Review 2023 Acura MDX A-Spec
Just who, exactly, is the Acura MDX for? A glance at its starting MSRP, its feature list, and its performance might suggest that it’s a competitor for European luxury SUVs like the Audi Q7, BMW X5, and Mercedes-Benz GLE. But a glance at its sharp exterior, its interior design, and its slightly old-school naturally-aspirated powertrain suggest something different. To behold, and behind the wheel, this is a unique, and uniquely involving, take on a luxury SUV – one whose appeal is focused as much on the driving experience as it is on luxury and function.
What makes the MDX special is what lives under the hood. The 3.5-litre, direct-injection V6 may not produce a lot of power (290 hp) or torque (267 lb-ft) compared to European competitors, all of which feature some kind of forced induction. But from the moment you hit the red-lit starter button, you know the MDX is something different and special. The i-VTEC engine spins so smoothly, has a wonderful sound, and builds power in a linear, progressive manner, with no turbo lag. With the power concentrated at higher revs compared to torquier turbo motors, the MDX can feel just a touch sleepy in town until you adjust your driving habits; on the open road, the engine and 10-speed transmission respond more like a sports car than a lumbering three-row SUV.
The rest of the truck really wants to play along, as well. Race-car inspired double wishbones up front and multi-link suspension in the rear combine with adjustable dampers to deliver the right balance of ride comfort and suspension support in every condition. MDX has a multitude of adjustable drive modes operated by a rotary knob on the centre console; press and hold the Acura logo and you can set up an individual mode with your favourite combination of steering weight, engine and transmission response, suspension stiffness, and even ambient lighting. Tech and A-Spec models feature 20-inch wheels, which deliver great cornering grip and decent steering feel; the brake pedal feels light but it’s very easy to modulate smoothly.
Acura’s approach to luxury is very different from the Europeans, who all seem to have bought in on the all-touchscreen all-the-time bandwagon. While there is a large central screen, an abundance of physical knobs, switches, and buttons make the MDX easier to use than any of its Euro competitors. A touchpad on the console operates the infotainment system, and while it may take a moment to get used to, it’s preferable to trying to stab at the screen with a finger while driving. Controls are clearly labelled, backlit at night, and easy to use; indeed, the only ergonomic misfire are the buttons to operate the transmission, which are less intuitive than a simple gearshift lever. Otherwise, setting the car up to your liking is a cinch, and offers all of the customization features you’d expect, from adjusting the colour of the ambient lighting to the setup of the digital instrument cluster and more.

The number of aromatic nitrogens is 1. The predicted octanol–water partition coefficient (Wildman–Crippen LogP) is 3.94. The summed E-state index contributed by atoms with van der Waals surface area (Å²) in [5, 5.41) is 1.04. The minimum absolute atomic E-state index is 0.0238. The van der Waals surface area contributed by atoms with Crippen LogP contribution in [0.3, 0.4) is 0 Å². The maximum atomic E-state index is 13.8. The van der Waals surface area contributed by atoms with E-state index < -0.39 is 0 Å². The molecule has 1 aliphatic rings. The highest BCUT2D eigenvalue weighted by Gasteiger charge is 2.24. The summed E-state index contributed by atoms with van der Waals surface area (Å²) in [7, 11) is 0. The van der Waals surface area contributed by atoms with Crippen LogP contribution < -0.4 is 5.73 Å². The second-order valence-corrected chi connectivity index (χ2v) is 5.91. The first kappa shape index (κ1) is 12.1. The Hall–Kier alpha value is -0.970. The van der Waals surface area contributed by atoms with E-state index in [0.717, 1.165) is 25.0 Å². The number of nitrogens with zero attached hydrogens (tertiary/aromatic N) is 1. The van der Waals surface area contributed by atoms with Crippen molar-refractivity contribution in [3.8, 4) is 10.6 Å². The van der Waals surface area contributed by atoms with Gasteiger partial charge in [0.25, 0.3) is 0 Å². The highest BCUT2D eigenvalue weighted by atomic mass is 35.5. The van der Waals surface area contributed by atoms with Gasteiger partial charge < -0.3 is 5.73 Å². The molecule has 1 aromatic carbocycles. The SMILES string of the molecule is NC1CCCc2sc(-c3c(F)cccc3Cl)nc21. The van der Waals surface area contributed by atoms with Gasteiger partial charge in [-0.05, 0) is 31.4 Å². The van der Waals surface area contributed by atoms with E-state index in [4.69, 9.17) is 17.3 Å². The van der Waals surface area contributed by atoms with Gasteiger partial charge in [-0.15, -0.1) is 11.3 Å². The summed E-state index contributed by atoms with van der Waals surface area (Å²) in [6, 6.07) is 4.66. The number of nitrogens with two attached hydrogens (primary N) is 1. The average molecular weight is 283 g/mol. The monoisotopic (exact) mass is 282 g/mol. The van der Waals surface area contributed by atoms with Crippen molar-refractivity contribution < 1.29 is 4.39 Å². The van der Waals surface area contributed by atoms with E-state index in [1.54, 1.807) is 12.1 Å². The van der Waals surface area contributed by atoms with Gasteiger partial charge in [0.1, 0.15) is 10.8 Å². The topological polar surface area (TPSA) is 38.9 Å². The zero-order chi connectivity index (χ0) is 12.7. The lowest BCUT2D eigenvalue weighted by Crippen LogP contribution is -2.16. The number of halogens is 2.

Certainly, you get all of the comfort and space you’d expect of an SUV with a starting price in the mid-sixties and which can top $70,000 in sporty A-Spec trim or $73,000 in Platinum Elite trim. There’s room to stretch out in the front two rows of seats, and sufficient room in the third row for kids on a road trip. The panoramic sunroof is massive, stretching well over the second row. Four-zone climate control keeps everyone cool and collected, and the ELS premium audio system is spectacular. Wireless Android Auto and CarPlay are standard, along with a inductive charging pad on the console. The materials are gorgeous, too: leather with Ultrasuede inserts on the A-Spec’s seats, piano-black and metallic trim, all solid and beautifully assembled. Getting in and out is easy thanks to huge door openings and a relatively low step-in height, and the sizable cargo area has a large opening, a low floor, and can be accessed simply by waving your foot under the rear bumper.
There is an even more impressive MDX model, which we haven’t yet had a chance to sample: starting at over $83,000, the MDX Type-S has all of the A-Spec goodies but ramps up the sportiness even more with a 355-hp 3.0-litre turbocharged direct-injection V6, which also ramps up torque to 354 lb-ft. 21-inch wheels are standard, as is four-corner air suspension, which should deliver an even wider spread of capability between serene ride quality and sportiness in the corners. Giant four-piston Brembo brakes come standard, too. The air suspension and increased power will make even better use of Acura’s awesome Super Handling All-Wheel Drive system, which does an amazing job of putting power to the road and keeping the vehicle stable in all conditions.
A veritable alphabet soup of driver assistance systems comes standard on MDX. All models have a blind-spot information system, lane keeping assist, rear cross-traffic monitor, traffic jam assist, collision mitigation braking system with pedestrian detection, forward collision warning system, and a lane departure warning system that vibrates the steering wheel when you’re straying from your lane. The systems, like everything in the MDX, operate unobtrusively and intuitively, and don’t take away from the driving experience.
That driving experience, after all, is what the MDX is all about. Yes, it ticks all of the boxes that you would expect a big luxury SUV to tick: comfort, features, style, quality, and awesome resale value. But it’s the sound it makes and the way it responds to your inputs that sets the MDX apart from other SUVs – so much so that you’re likely to accept its small compromises if you’re a keen driver. This is an SUV whose experience lives up to the promise of its sharp style.